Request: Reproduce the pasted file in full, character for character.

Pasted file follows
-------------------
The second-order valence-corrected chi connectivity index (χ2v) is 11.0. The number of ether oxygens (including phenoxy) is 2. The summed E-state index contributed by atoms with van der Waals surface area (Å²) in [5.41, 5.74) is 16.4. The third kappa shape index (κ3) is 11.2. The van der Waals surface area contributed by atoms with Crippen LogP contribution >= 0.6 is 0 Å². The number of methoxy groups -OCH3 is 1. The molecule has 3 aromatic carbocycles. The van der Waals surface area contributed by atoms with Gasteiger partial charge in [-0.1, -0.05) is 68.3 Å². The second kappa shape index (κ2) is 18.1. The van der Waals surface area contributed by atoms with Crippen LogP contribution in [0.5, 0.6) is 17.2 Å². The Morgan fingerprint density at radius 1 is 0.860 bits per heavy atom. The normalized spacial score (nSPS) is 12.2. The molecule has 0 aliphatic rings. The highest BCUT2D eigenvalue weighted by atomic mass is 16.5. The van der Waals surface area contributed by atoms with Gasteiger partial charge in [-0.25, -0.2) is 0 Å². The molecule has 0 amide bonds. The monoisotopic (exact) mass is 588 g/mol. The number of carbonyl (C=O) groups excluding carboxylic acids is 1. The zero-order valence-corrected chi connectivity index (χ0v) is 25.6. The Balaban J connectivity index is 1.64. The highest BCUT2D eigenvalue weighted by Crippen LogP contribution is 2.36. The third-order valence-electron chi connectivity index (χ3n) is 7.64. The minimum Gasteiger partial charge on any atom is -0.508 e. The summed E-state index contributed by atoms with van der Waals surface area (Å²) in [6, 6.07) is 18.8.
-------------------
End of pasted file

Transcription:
The second-order valence-corrected chi connectivity index (χ2v) is 11.0. The number of ether oxygens (including phenoxy) is 2. The summed E-state index contributed by atoms with van der Waals surface area (Å²) in [5.41, 5.74) is 16.4. The third kappa shape index (κ3) is 11.2. The van der Waals surface area contributed by atoms with Crippen LogP contribution >= 0.6 is 0 Å². The number of methoxy groups -OCH3 is 1. The molecule has 3 aromatic carbocycles. The van der Waals surface area contributed by atoms with Gasteiger partial charge in [-0.1, -0.05) is 68.3 Å². The second kappa shape index (κ2) is 18.1. The van der Waals surface area contributed by atoms with Crippen LogP contribution in [0.5, 0.6) is 17.2 Å². The Morgan fingerprint density at radius 1 is 0.860 bits per heavy atom. The normalized spacial score (nSPS) is 12.2. The molecule has 0 aliphatic rings. The highest BCUT2D eigenvalue weighted by atomic mass is 16.5. The van der Waals surface area contributed by atoms with Gasteiger partial charge in [-0.25, -0.2) is 0 Å². The molecule has 0 amide bonds. The monoisotopic (exact) mass is 588 g/mol. The number of carbonyl (C=O) groups excluding carboxylic acids is 1. The zero-order valence-corrected chi connectivity index (χ0v) is 25.6. The Balaban J connectivity index is 1.64. The highest BCUT2D eigenvalue weighted by Crippen LogP contribution is 2.36. The third-order valence-electron chi connectivity index (χ3n) is 7.64. The minimum Gasteiger partial charge on any atom is -0.508 e. The summed E-state index contributed by atoms with van der Waals surface area (Å²) in [6, 6.07) is 18.8.